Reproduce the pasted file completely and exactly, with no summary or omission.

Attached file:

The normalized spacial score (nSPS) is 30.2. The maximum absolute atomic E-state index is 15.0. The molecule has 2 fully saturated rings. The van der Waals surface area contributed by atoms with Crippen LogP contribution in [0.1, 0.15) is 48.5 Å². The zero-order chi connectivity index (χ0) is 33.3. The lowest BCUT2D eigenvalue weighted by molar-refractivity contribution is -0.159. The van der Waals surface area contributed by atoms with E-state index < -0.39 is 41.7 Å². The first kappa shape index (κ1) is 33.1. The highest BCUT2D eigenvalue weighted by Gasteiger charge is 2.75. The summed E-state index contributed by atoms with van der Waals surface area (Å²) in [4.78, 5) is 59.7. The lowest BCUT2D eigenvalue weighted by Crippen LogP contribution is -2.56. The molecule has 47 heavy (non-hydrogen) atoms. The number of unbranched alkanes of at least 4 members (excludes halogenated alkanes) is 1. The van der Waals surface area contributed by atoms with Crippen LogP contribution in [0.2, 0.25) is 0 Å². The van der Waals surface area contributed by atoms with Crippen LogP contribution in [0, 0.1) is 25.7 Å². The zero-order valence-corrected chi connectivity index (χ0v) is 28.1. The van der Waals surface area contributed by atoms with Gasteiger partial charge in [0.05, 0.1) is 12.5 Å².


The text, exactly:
The normalized spacial score (nSPS) is 30.2. The maximum absolute atomic E-state index is 15.0. The molecule has 2 fully saturated rings. The van der Waals surface area contributed by atoms with Crippen LogP contribution in [0.1, 0.15) is 48.5 Å². The zero-order chi connectivity index (χ0) is 33.3. The lowest BCUT2D eigenvalue weighted by molar-refractivity contribution is -0.159. The van der Waals surface area contributed by atoms with E-state index < -0.39 is 41.7 Å². The first kappa shape index (κ1) is 33.1. The highest BCUT2D eigenvalue weighted by Gasteiger charge is 2.75. The summed E-state index contributed by atoms with van der Waals surface area (Å²) in [4.78, 5) is 59.7. The lowest BCUT2D eigenvalue weighted by Crippen LogP contribution is -2.56. The molecule has 47 heavy (non-hydrogen) atoms. The number of unbranched alkanes of at least 4 members (excludes halogenated alkanes) is 1. The van der Waals surface area contributed by atoms with Crippen LogP contribution in [0.2, 0.25) is 0 Å². The van der Waals surface area contributed by atoms with Crippen LogP contribution in [0, 0.1) is 25.7 Å². The zero-order valence-corrected chi connectivity index (χ0v) is 28.1. The van der Waals surface area contributed by atoms with Gasteiger partial charge in [0.05, 0.1) is 12.5 Å².